Cover of Meetings With Remarkable Manuscripts Cover of The Magpie Murders by Anthony Horowitz

Looking forward to all of these, different as they are from one another!

Books read this week:

Cover of Murder in the Museum by John Rowland Cover of A Matter of Oaths by Helen S. Wright Cover of Bats in the Belfry by E.C.R.Lorac Cover of The Poisoned Chocolates Case by Anthony Berkeley Cover of Improbable Destinies by Jonathan Losos

Reviews posted this week:

Murder in the Museum, by John Rowland. Entertaining but fairly typical Golden Age crime story. 3/5 stars
A Matter of Oaths, by Helen Wright. Why did I wait so long to read this one? I loved it and it’s high time it got more attention. 5/5 stars
The Genius of Birds, by Jennifer Ackerman. Entertaining, but not much that was new to me. 3/5 stars
Improbable Destinies, by Jonathan Losos. A fascinating examination of the idea about evolution being repeatable. 4/5 stars

Other posts:

WWW Wednesday: The usual update on what I’m reading, what I might read next, etc.

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Stacking the Shelves

Posted 31 March, 2018 by Nikki in General / 24 Comments

So my excuse for last week was that I’d been good for ages. My excuse this week is… um… look, I’ve been restrained all year, now it’s breaking out. I can’t help it. I’m in the UK with books easily accessible to buy, I know I’m going away again until my exams, so I have to make the most of the opportunity.

Speaking of being in the UK, though, I’m still away from my buns so here’s a couple of pics of them being adorable that my wife sent.

Photo of Hulk and Breakfast booping noses through the pen Picture of Hulk sitting up and cleaning her face

Review copies

Cover of The Atrocities by Jeremy C. Shipp Cover of Void Black Shadow by Corey J. White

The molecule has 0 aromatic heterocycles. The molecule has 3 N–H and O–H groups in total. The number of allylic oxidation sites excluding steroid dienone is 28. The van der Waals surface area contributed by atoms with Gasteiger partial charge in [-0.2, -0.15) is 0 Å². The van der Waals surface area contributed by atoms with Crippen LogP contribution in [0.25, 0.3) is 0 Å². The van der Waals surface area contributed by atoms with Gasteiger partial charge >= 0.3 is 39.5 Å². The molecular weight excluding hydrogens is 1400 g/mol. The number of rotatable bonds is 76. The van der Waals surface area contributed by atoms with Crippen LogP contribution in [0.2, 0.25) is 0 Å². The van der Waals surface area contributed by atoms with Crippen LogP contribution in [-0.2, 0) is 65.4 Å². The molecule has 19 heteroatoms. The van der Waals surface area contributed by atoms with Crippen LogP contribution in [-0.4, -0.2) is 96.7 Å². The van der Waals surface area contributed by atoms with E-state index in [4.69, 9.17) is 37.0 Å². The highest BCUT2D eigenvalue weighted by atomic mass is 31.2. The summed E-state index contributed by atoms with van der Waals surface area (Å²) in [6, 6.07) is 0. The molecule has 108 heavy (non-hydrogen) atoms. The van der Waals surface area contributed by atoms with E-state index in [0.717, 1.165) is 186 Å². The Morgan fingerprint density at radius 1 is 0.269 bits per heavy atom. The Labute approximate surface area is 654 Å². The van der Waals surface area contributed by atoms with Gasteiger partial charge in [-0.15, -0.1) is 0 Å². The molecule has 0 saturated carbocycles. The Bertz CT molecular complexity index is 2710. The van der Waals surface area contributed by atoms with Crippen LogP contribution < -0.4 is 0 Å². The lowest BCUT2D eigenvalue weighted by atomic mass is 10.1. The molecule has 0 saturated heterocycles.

Because Tor are so good to me. <3

Bought 

Cover of Hero at the Fall by Alwyn Hamilton Cover of Senlin Ascends by Josiah Bancroft Cover of The Rift by Nina Allan Cover of Meddling Kids by Edgar Cantero

Cover of Embers of War by Gareth L. Powell Cover of A Tyranny of Queens by Foz Meadows Cover of The Honest Truth About Dishonesty by Dan Ariely

Cover of Verdict of Twelve by Raymond Postgate Cover of The Poisoned Chocolates Case by Anthony Berkeley Cover of Murder in the Museum by John Rowland

Quite a mixture, as ever, though perhaps not as mixed as I’d like — I was tempted by more non-fiction, but it didn’t exactly fit into the budget.

Books read this week:

Cover of Built on Bodies by Brenna Hasset Cover of The Genius of Birds

Not much read, I know. Failboat.

Reviews posted this week:

The Terracotta Army, by John Man. Pretty clear and accessible history about something I knew sadly little about. Particularly fascinating on the politics around the Terracotta Army, both ancient and modern. 3/5 stars
The Gene, by Siddhartha Mukherjee. Fascinatingly written, if not quite as good or as expert as Mukherjee’s other book. 4/5 stars
The Mummy Congress, by Heather Pringle. The kind of archaeology book I love — wide-ranging and totally absorbing. 4/5 stars
Built on Bones, by Brenna Hassett. A good history of the development of the city, told through bioarchaeology. 4/5 stars

Other posts:

WWW Wednesday: The weekly update.

How’s everyone doing? Plenty of books, or going through a dry spell? Getting reading done, or way too stressed?

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Stacking the Shelves

Posted 24 March, 2018 by Nikki in General / 24 Comments

Well, I’ve been too good to be true lately with my reasonably small hauls, so here’s a nice big one! Granted, this includes some books that were sent to my parents’ place over the last couple of months that I’ve only just picked up, but it’s still… well… a little unwieldy.

I’ll start off with the review copies and stuff from subscription boxes… although first you get a bunny picture because I’m away from my precious idiots. (Hulk update: this week she ate a rubber band. It has not yet reappeared. Breakfast update: he only needs meds in the morning now, and he’s very pleased by this.)

Hulk and Breakfast snuggle together under our duvet

Review copies and subscription boxes:

Cover of The Smoke Thieves by Sally Green Cover of The Queens of Innis Lear by Tessa Gratton Cover of The Burning Chambers by Kate Mosse

Cover of Fury of the Tomb by S.A. Sidor Cover of Blood and Sand by C.V. Wyk

An odd mix, perhaps! Looking forward to some of these a lot, though. Fury from the Tomb in particular sounds like a lot of pulpy fun.

Books bought:

Cover of Autonomous by Annalee Newitz Cover of Stone Mad by Elizabeth Bear Cover of The Prince and the Dressmaker by Jen Wang Cover of They Both Die At the End by Adam Silvera

Cover of The Seven Deaths of Evelyn Hardcastle by Stuart Turton Cover of Witcheskin by Nem Rowan Cover of The Cornish Coast Murder by John Bude Cover of Murder in the Channel by Freeman Wills Croft